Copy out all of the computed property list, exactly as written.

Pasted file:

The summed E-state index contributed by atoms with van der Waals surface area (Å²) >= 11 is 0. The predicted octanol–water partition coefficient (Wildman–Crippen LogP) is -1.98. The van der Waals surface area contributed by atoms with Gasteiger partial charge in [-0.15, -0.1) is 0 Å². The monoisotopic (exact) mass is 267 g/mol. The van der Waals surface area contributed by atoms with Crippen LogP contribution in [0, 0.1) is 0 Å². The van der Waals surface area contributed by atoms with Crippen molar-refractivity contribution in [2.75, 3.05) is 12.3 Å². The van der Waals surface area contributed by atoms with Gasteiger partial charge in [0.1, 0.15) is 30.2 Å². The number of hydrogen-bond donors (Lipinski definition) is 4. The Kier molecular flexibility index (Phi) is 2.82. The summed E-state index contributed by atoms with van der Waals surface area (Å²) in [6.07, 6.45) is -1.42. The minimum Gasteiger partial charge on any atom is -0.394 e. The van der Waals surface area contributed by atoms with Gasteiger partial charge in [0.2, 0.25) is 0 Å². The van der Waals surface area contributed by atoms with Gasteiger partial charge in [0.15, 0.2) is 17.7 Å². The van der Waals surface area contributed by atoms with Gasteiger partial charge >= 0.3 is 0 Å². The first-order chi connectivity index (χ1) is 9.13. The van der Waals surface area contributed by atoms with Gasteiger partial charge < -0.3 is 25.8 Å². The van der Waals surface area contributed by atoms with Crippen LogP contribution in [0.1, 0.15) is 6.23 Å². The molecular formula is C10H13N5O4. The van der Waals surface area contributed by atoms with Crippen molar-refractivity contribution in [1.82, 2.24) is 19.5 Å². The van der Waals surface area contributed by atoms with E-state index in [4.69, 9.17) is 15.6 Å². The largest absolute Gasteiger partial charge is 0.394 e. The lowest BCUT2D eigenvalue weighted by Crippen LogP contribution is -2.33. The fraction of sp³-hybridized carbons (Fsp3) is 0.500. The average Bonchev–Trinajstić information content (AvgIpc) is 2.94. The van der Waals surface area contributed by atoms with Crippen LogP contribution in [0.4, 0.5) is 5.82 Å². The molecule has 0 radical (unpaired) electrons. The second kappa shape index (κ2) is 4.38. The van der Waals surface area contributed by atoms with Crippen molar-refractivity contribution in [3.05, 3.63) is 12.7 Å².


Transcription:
The summed E-state index contributed by atoms with van der Waals surface area (Å²) >= 11 is 0. The predicted octanol–water partition coefficient (Wildman–Crippen LogP) is -1.98. The van der Waals surface area contributed by atoms with Gasteiger partial charge in [-0.15, -0.1) is 0 Å². The monoisotopic (exact) mass is 267 g/mol. The van der Waals surface area contributed by atoms with Crippen LogP contribution in [0, 0.1) is 0 Å². The van der Waals surface area contributed by atoms with Crippen molar-refractivity contribution in [2.75, 3.05) is 12.3 Å². The van der Waals surface area contributed by atoms with Gasteiger partial charge in [0.1, 0.15) is 30.2 Å². The number of hydrogen-bond donors (Lipinski definition) is 4. The Kier molecular flexibility index (Phi) is 2.82. The summed E-state index contributed by atoms with van der Waals surface area (Å²) in [6.07, 6.45) is -1.42. The minimum Gasteiger partial charge on any atom is -0.394 e. The van der Waals surface area contributed by atoms with Gasteiger partial charge in [0.2, 0.25) is 0 Å². The van der Waals surface area contributed by atoms with Gasteiger partial charge in [0.15, 0.2) is 17.7 Å². The van der Waals surface area contributed by atoms with Gasteiger partial charge >= 0.3 is 0 Å². The first-order chi connectivity index (χ1) is 9.13. The van der Waals surface area contributed by atoms with Gasteiger partial charge < -0.3 is 25.8 Å². The van der Waals surface area contributed by atoms with Crippen LogP contribution in [0.1, 0.15) is 6.23 Å². The molecular formula is C10H13N5O4. The van der Waals surface area contributed by atoms with Crippen molar-refractivity contribution in [1.82, 2.24) is 19.5 Å². The van der Waals surface area contributed by atoms with E-state index in [4.69, 9.17) is 15.6 Å². The largest absolute Gasteiger partial charge is 0.394 e. The lowest BCUT2D eigenvalue weighted by Crippen LogP contribution is -2.33. The fraction of sp³-hybridized carbons (Fsp3) is 0.500. The average Bonchev–Trinajstić information content (AvgIpc) is 2.94. The van der Waals surface area contributed by atoms with Crippen LogP contribution in [0.4, 0.5) is 5.82 Å². The molecule has 0 radical (unpaired) electrons. The second kappa shape index (κ2) is 4.38. The van der Waals surface area contributed by atoms with Crippen molar-refractivity contribution in [3.05, 3.63) is 12.7 Å².